• 2014, Maryland: $5.2 Million Verdict. Our law firm, Miller & Zois, LLC, handled this case. Our clients suffered a serious knee injury at work. He went5 to the ER and was diagnosed with a sprain and discharged after approximately two hours. He had a knee dislocation. Two days later his leg was amputated. At trial, we argued that the ER doctors missed his injury to the popliteal artery. The case was tried before a Baltimore City jury who did the right thing and gave a fair award.
  • March 2013, Maryland: $750,000 Settlement: A 56-year-old man arrives at an emergent care facility with sporadic chest pain. The treating physician orders an EKG that reveals abnormal ST depressions. The man is given a copy of the report and told to go to the emergency room for a cardiac evaluation. While in the emergency room, the treating physician orders two additional EKGs and reports them as showing a normal sinus rhythm. He schedules the man for a stress-test the following week and discharges him. Unfortunately, three days later, the man suffers a fatal heart attack. The plaintiff’s estate sues the hospital for medical malpractice, claiming that the emergency room physician’s negligence was the cause of death, as he failed to obtain a cardiology consultation, even with the abnormal EKG report taken hours before. They claim that had the physician done so, and the patient would have been able to make a full recovery. The parties agree to settle before trial for  $750,000.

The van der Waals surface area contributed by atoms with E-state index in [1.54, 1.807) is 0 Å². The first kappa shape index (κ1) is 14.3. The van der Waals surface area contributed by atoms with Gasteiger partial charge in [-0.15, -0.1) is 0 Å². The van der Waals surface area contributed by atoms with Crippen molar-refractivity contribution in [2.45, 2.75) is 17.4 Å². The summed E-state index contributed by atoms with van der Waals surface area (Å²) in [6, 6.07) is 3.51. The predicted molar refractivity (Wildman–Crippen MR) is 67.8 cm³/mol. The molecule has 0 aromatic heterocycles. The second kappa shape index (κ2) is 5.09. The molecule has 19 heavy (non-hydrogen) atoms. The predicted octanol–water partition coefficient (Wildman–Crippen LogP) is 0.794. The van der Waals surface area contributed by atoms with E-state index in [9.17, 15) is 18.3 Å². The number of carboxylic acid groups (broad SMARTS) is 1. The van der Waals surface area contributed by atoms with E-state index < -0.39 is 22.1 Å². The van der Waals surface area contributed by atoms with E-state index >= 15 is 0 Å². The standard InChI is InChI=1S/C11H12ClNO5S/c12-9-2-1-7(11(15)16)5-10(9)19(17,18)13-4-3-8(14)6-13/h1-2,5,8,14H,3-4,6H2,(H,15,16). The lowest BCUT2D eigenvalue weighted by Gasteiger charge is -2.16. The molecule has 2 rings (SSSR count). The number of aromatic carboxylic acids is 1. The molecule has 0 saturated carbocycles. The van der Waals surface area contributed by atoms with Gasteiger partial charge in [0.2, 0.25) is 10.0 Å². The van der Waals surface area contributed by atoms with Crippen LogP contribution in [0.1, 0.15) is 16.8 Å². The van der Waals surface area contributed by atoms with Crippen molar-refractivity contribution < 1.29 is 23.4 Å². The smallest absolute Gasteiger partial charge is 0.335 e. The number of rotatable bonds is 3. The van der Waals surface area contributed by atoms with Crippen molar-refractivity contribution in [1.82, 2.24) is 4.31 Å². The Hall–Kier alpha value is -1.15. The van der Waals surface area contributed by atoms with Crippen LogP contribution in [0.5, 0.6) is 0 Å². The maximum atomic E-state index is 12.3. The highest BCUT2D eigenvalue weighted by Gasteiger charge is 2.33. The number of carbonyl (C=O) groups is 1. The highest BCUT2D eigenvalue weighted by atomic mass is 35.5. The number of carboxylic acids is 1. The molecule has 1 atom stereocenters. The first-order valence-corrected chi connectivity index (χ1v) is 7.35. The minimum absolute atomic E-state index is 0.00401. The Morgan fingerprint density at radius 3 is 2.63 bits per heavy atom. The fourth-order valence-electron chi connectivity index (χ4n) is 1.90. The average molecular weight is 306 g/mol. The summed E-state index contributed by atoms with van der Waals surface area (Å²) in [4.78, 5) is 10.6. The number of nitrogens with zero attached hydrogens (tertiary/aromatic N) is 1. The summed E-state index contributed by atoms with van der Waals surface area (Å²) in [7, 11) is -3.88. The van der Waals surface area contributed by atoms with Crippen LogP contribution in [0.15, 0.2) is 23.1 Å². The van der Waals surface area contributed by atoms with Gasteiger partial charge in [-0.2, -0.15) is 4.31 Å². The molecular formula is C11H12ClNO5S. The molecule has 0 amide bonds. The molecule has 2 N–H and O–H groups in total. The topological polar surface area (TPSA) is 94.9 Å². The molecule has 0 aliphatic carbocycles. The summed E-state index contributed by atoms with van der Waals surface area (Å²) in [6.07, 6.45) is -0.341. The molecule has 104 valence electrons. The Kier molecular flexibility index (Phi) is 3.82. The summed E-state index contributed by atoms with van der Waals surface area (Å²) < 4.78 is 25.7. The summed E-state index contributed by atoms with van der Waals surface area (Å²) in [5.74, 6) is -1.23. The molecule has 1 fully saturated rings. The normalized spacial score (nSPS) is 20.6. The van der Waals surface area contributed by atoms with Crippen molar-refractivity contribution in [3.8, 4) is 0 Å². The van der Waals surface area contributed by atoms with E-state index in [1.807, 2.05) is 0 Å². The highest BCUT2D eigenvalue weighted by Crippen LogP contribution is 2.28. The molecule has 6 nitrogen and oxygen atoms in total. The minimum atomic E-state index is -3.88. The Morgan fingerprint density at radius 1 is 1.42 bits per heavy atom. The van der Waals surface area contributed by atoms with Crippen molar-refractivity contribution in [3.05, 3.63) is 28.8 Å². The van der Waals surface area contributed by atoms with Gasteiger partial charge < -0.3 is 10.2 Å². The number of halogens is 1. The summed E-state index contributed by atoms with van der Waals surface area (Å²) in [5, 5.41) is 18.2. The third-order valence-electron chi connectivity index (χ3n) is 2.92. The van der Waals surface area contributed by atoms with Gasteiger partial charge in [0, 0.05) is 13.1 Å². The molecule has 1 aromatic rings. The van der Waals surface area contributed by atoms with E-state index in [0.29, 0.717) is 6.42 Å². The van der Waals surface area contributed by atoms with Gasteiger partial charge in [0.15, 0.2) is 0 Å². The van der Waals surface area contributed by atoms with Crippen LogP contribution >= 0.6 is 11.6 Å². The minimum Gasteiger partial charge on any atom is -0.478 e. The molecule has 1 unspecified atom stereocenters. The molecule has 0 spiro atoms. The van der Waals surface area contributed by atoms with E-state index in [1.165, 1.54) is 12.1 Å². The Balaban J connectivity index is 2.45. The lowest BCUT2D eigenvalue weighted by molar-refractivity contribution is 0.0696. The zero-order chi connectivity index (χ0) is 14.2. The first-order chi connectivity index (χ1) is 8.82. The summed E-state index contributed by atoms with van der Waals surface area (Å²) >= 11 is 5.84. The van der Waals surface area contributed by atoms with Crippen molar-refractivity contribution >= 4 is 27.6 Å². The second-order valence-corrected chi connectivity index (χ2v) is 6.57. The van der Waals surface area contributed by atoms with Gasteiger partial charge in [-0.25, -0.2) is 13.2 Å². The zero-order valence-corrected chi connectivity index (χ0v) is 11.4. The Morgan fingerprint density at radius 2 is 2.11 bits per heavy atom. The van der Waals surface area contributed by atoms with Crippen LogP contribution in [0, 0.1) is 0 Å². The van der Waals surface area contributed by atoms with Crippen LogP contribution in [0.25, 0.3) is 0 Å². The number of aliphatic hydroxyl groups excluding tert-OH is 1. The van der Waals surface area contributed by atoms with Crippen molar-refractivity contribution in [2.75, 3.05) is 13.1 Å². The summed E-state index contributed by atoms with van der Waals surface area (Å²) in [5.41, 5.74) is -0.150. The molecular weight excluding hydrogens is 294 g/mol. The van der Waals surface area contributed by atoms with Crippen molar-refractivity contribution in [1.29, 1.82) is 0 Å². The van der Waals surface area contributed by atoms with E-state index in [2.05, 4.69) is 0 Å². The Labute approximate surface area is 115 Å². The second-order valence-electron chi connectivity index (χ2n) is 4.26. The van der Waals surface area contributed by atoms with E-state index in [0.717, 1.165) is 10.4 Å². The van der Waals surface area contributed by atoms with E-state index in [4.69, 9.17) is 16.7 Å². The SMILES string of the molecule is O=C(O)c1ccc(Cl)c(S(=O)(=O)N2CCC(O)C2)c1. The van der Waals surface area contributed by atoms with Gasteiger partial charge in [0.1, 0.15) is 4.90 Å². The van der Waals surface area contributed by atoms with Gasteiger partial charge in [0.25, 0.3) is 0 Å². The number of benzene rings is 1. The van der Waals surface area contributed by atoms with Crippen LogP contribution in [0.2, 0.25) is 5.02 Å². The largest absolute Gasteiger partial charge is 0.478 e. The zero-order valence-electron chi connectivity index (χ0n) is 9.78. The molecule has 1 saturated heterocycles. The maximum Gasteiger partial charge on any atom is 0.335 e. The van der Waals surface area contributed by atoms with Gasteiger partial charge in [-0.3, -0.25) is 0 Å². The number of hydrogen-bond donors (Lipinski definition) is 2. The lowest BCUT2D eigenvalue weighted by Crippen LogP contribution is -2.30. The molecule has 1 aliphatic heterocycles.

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  • April 2013, Massachusetts: $1,000,000 Settlement: A 25-year-old woman, 38 weeks pregnant, visits a local emergency room after slipping and falling on a patch of ice earlier that day. The emergency room physician orders a non-stress test. The test results come back normal and the woman is discharged. Two days later, she returns to the emergency room with a low-grade fever and complaints of vomiting and gastrointestinal issues. The treating physician diagnoses her with dehydration, and she is discharged after receiving two liters of IV fluids. Three days pass and she once more arrives at the emergency room. Unfortunately, it is to deliver her stillborn infant. Before she can even begin to comprehend the devastating emotion of losing her new child, she begins to experience respiratory distress and fast heart rate. She is diagnosed with fatty liver of pregnancy, a rare condition that can occur either within a woman’s third trimester or recent postpartum. She is treated in a tertiary care facility for three weeks. The day of her discharge only ends in her returning to the emergency room that evening with complaints of respiratory distress. She is admitted but shortly after that suffers from a full cardiac arrest and consequently dies. The woman’s estate files a medical malpractice suit against the hospital for failing to diagnose timely and treat the fatty liver of pregnancy and for failing to monitor for fetal distress. Plaintiff’s counsel alleges the treating emergency room physician during the woman’s second visit should have ordered an obstetrician consultation and fetal monitoring; according to hospital protocol both are required for any and all pregnancies over 22 weeks. The parties agree to settle before trial for $1,000,000.